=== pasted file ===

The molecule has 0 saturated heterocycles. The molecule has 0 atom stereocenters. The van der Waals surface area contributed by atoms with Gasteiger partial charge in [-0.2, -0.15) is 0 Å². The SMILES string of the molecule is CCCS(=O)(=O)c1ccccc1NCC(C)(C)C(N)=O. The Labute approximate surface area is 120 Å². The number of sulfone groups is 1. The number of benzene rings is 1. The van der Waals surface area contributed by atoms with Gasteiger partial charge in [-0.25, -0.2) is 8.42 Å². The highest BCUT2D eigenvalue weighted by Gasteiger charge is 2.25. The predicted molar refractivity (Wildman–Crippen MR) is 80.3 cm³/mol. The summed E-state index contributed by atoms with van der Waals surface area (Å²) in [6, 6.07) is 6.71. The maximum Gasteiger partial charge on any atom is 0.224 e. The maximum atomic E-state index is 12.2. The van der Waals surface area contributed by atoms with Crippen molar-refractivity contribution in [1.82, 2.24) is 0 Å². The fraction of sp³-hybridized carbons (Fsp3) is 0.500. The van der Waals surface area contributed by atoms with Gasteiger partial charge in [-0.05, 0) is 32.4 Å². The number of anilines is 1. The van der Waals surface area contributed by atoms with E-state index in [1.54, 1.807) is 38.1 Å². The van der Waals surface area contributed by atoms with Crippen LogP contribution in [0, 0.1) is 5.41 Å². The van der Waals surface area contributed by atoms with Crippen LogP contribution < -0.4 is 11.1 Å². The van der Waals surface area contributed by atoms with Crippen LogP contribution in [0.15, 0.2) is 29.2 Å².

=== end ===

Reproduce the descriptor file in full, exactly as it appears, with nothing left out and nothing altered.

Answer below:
The molecule has 0 saturated heterocycles. The molecule has 0 atom stereocenters. The van der Waals surface area contributed by atoms with Gasteiger partial charge in [-0.2, -0.15) is 0 Å². The SMILES string of the molecule is CCCS(=O)(=O)c1ccccc1NCC(C)(C)C(N)=O. The Labute approximate surface area is 120 Å². The number of sulfone groups is 1. The number of benzene rings is 1. The van der Waals surface area contributed by atoms with Gasteiger partial charge in [-0.25, -0.2) is 8.42 Å². The highest BCUT2D eigenvalue weighted by Gasteiger charge is 2.25. The predicted molar refractivity (Wildman–Crippen MR) is 80.3 cm³/mol. The summed E-state index contributed by atoms with van der Waals surface area (Å²) in [6, 6.07) is 6.71. The maximum Gasteiger partial charge on any atom is 0.224 e. The maximum atomic E-state index is 12.2. The van der Waals surface area contributed by atoms with Crippen molar-refractivity contribution in [1.82, 2.24) is 0 Å². The fraction of sp³-hybridized carbons (Fsp3) is 0.500. The van der Waals surface area contributed by atoms with Gasteiger partial charge in [-0.05, 0) is 32.4 Å². The number of anilines is 1. The van der Waals surface area contributed by atoms with E-state index in [1.54, 1.807) is 38.1 Å². The van der Waals surface area contributed by atoms with Crippen LogP contribution in [0, 0.1) is 5.41 Å². The van der Waals surface area contributed by atoms with Crippen LogP contribution < -0.4 is 11.1 Å². The van der Waals surface area contributed by atoms with Crippen LogP contribution in [0.15, 0.2) is 29.2 Å².